My personal feeling is not to give actual books as gifts because I never know what someone may have read already or what someone wants. I feel that books are a personal gift and people should choose whatever they'd like :) I've received books as gifts in the past and they were either a book I already read or had or something I wasn't the least bit interested in reading. To me, books are a very personal thing.

If you'd like to play along with Musing Mondays, just click the button at the top of this post.

Mailbox Monday – May 25th

Not too much this week, but three books are better than none!

The Dark Side of Night by Cindy Dees

Hot Flash by Kathy Carmichael

Testimony by Anita Shreve (I won a bookgiveaway for this one. I listened to the audio version, but I think I’d enjoy this one more if it was a print book. So, I’m excited to finally get it.)

What did you get in your mailbox?

If you'd like to play along with Mailbox Monday, just click on the button at the top of this post.

Sunday, May 24, 2009

Sunday Salon - It's Memorial Day Weekend!

In the U.S. we consider Memorial Day the beginning of summer, although officially the calendar says it's June 21st. The weather we are having this weekend definitely feels like summer to me. Today we were sitting on our deck - my husband listening to the radio, me reading. It was so relaxing and I intend to do more of this for the rest of the holiday weekend :)

This week I finished reading Sea Changes. You can read my review here. I loved this book. Very touching and emotional. I was also lucky enough to interview the author of the book, Gail Graham, and you can check out my interview here. She is a very interesting lady.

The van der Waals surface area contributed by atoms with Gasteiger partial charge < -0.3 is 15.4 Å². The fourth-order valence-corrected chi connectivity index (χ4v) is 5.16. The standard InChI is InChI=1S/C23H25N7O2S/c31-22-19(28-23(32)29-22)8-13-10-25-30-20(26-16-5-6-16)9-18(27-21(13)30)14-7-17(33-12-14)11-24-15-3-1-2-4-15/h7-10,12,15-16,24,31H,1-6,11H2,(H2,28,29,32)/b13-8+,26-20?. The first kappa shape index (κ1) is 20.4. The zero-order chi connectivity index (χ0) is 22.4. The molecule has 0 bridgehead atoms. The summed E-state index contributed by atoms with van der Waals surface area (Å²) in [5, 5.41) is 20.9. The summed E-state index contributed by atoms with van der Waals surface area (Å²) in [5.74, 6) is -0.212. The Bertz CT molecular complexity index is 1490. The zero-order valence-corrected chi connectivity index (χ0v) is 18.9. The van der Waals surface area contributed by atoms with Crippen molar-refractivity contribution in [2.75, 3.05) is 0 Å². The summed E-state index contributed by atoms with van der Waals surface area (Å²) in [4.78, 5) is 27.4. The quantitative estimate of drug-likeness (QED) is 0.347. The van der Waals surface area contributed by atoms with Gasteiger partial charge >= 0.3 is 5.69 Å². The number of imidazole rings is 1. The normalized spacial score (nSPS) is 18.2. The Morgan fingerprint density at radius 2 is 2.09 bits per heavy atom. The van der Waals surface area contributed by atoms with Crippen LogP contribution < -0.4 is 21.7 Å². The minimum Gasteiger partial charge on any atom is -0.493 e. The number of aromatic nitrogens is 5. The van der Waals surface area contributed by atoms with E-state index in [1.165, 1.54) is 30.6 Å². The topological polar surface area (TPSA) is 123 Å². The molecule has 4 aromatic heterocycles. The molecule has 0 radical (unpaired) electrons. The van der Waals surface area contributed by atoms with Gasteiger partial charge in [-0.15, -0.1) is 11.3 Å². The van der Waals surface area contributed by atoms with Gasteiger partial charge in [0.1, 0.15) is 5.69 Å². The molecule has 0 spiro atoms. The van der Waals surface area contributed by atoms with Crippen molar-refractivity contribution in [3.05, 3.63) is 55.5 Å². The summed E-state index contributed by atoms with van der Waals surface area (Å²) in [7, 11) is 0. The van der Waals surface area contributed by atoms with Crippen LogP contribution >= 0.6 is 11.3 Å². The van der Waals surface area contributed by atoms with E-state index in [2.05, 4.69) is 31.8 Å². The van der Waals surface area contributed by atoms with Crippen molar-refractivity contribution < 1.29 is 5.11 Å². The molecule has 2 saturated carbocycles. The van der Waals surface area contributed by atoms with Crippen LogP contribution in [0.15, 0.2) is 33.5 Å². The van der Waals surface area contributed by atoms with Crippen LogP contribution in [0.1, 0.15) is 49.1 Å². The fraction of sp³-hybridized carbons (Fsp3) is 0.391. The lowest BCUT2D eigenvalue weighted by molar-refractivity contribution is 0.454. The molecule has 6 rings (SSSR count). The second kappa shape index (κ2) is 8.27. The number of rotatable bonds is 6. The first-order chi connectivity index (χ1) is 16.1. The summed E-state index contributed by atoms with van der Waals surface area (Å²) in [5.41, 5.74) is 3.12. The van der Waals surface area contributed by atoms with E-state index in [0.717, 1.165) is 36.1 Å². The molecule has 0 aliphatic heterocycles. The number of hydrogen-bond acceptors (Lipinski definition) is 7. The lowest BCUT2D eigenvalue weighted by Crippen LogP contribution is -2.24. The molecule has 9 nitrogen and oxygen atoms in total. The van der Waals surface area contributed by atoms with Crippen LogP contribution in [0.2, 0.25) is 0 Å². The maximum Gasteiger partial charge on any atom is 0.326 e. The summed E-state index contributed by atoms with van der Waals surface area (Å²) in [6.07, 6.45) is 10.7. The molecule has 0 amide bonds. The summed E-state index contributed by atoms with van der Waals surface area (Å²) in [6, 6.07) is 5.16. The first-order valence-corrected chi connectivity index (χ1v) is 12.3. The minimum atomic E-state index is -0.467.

I'm now reading Synarchy, Book #1 The Awakening by DCS. I'll be reviewing this book on June 15th and then hosting a blog tour. I've never hosted a blog tour before, so this should be a lot of fun.

In the car, I'm listening to Firefly Lane by Kristin Hannah. I love the characters in this book and I'm enjoying it very much. I used to adore this author, but then I had so many books in my TBR, I just hadn't gotten around to reading anymore of her books. I'm glad to see she still writes heartwarming books.

I'm not really sure what books I'll get to this week. I have three reviews to do - The Girl Who Loved Swimming, Made in the U.S.A, and Bella Ella by J Lou McCartney. McCartney wrote The DeMarco Empire, which I reviewed here . I loved The DeMarco Empire, so I'm thrilled to get a preview of her second book. It's not yet scheduled to be published.

I plan to spend the rest of my holiday weekend relaxing and getting more reading done. My favorite things! What are you doing this weekend?

Saturday, May 23, 2009

More Awards

I'm so lucky and honored to receive all these awards...I received two more...

This adorable one is from Desert Rose Booklogue.

This is what the award means..

Do you reach for a cup of cocoa or tea when you’re relaxing, seeking comfort, sharing a plate of cookies with family & friends?